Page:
There has been a massive increase in the number of fitness-to-practise cases reported to the General Pharmaceutical Council (GPhC), with ethnic minorities hit hardest. Andrew Andrews reports…

 

Data released by the regulator reveals that the 680 concerns triaged between April and June 2018 represents a 47% increase, when compared to the same quarter last year.

The published ethnicity data for 2017 also highlighted some big discrepancies, with pharmacists from ethnic minorities over-represented. When compared to the total number of registrants, reported fitness-to-practise concerns were 31.35% higher for Indian pharmacists, 46.61% higher for Pakistani and 77.38% higher for those declared as Asian other.

Over the last few years, the GPhC has been releasing data and reporting on its fitness-to-practise processes, equality and diversity. The GPhC contends that any meaningful analysis of this data was challenging and had the potential to mislead – with 1,100 referrals representing too small a data set and the 10.51% of registrants who chose not to disclose their ethnicity, also over-represented.

Research funded by the Nursing and Midwifery Council (NMC) in January 2017 found that black and minority ethnic nurses and midwives were over-represented in the NMC fitness-to-practise process. Ethnicity played a role in referrals and cases against these groups were more likely to progress.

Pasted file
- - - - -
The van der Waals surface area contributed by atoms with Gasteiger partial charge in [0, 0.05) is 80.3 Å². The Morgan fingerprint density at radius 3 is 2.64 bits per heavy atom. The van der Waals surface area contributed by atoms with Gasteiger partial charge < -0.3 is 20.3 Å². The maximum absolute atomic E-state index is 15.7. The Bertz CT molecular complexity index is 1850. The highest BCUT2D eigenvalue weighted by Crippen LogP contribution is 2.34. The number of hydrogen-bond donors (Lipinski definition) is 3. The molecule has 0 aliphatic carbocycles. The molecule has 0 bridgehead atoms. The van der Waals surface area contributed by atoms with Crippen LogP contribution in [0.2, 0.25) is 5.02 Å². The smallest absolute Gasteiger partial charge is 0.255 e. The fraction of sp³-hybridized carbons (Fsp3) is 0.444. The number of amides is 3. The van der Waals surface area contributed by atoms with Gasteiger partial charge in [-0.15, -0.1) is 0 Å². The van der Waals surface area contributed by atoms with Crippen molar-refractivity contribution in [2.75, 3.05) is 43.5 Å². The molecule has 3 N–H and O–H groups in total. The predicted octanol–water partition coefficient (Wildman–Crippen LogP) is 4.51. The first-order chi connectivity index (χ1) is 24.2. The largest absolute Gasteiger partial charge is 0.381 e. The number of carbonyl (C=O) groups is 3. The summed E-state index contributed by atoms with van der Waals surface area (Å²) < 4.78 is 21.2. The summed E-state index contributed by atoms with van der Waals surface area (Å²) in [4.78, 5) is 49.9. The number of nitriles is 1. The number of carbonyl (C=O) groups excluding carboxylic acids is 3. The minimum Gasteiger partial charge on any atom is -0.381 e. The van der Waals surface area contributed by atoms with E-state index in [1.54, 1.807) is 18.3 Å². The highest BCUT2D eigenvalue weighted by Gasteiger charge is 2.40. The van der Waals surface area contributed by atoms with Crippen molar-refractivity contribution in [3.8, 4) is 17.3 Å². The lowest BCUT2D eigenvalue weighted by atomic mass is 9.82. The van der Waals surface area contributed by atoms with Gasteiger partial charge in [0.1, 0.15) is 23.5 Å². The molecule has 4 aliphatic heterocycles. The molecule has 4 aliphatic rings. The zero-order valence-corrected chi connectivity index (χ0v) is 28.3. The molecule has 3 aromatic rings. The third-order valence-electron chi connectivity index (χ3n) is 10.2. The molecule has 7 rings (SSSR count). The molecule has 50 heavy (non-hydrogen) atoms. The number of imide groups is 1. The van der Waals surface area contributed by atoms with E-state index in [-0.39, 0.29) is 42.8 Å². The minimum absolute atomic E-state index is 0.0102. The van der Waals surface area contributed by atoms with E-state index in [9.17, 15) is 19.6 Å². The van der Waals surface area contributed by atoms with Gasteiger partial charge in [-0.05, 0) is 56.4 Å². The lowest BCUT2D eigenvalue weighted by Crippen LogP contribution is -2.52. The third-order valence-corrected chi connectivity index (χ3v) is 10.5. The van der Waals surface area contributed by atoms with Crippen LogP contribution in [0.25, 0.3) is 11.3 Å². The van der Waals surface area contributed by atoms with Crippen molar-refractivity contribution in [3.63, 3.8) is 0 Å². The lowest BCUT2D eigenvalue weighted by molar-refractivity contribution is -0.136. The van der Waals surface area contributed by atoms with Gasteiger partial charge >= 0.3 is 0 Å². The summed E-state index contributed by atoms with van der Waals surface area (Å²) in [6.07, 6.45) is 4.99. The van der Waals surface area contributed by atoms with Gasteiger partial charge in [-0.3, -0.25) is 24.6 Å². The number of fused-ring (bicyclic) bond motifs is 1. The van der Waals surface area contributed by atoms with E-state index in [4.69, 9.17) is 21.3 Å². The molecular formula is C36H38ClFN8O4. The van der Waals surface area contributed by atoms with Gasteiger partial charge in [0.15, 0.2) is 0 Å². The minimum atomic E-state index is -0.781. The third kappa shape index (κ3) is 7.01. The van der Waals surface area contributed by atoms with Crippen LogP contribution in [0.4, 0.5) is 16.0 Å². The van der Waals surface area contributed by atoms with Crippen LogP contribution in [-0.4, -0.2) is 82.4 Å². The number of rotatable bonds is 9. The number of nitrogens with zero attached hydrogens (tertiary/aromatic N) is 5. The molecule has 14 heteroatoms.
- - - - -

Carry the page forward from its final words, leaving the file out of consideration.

The GPhC data is problematic as it is restricted to the number of cases referred and the GPhC has no control over referrals to them. There has been no ethnicity data provided as to the proportion of cases that progress to investigation and adjudication, nor data which might suggest any discrepancy in the outcomes and sanctions imposed.

A systematic review of the entire process might shed light upon any potential discrimination by employers or the regulator. The GPhC considers that there may be wider issues affecting the number of fitness-to-practise concerns reported. It is continuing with its strategic review and intends on publishing its report and recommendations in December 2019.

Should over-representation exist at the investigation stage, this could be significant given that interim orders can be imposed affecting the pharmacist’s ability to work, usually pending resolution of their case.

Fitness-to-practise proceedings can have serious implications for individuals and bring significant disruption to businesses. It is therefore recommended that pharmacists seek legal advice the moment they become aware of any fitness-to-practise concerns raised against them.

It is important to remember that a reported concern does not necessarily mean that a pharmacist’s fitness-to-practise has been impaired.

It can be particularly stressful for the pharmacy professional to first learn that they are being investigated. There is potentially much at stake, which makes it all the more important to take stock of the situation and avoid the temptation to immediately respond and account, until first having a clear understanding of the particular legal issue at hand.

 

Andrew Andrews is senior associate in VWV’s regulatory compliance team. He can be contacted on 020 7665 0864.

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